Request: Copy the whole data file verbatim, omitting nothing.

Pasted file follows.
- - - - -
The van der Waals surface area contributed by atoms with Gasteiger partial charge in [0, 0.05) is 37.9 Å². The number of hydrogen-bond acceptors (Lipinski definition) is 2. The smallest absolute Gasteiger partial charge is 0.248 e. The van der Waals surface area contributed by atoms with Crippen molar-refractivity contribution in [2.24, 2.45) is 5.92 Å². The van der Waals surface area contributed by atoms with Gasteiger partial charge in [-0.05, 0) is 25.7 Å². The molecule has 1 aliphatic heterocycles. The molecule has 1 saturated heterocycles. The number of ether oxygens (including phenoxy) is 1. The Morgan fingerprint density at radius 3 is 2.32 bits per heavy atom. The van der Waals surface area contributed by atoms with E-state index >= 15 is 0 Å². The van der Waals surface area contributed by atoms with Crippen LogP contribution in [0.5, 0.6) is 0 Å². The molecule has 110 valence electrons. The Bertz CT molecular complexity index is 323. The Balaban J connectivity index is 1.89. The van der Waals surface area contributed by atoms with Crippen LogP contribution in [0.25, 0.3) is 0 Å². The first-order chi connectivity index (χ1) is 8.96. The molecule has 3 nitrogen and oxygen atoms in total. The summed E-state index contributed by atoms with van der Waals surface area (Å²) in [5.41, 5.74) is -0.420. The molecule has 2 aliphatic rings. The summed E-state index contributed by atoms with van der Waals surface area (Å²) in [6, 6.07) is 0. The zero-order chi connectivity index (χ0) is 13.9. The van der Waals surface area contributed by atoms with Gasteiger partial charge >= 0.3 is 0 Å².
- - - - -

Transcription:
The van der Waals surface area contributed by atoms with Gasteiger partial charge in [0, 0.05) is 37.9 Å². The number of hydrogen-bond acceptors (Lipinski definition) is 2. The smallest absolute Gasteiger partial charge is 0.248 e. The van der Waals surface area contributed by atoms with Crippen molar-refractivity contribution in [2.24, 2.45) is 5.92 Å². The van der Waals surface area contributed by atoms with Gasteiger partial charge in [-0.05, 0) is 25.7 Å². The molecule has 1 aliphatic heterocycles. The molecule has 1 saturated heterocycles. The number of ether oxygens (including phenoxy) is 1. The Morgan fingerprint density at radius 3 is 2.32 bits per heavy atom. The van der Waals surface area contributed by atoms with E-state index >= 15 is 0 Å². The van der Waals surface area contributed by atoms with Crippen LogP contribution in [0.5, 0.6) is 0 Å². The molecule has 110 valence electrons. The Bertz CT molecular complexity index is 323. The Balaban J connectivity index is 1.89. The van der Waals surface area contributed by atoms with Crippen LogP contribution in [0.25, 0.3) is 0 Å². The first-order chi connectivity index (χ1) is 8.96. The molecule has 3 nitrogen and oxygen atoms in total. The summed E-state index contributed by atoms with van der Waals surface area (Å²) in [5.41, 5.74) is -0.420. The molecule has 2 aliphatic rings. The summed E-state index contributed by atoms with van der Waals surface area (Å²) in [6, 6.07) is 0. The zero-order chi connectivity index (χ0) is 13.9. The van der Waals surface area contributed by atoms with Gasteiger partial charge >= 0.3 is 0 Å².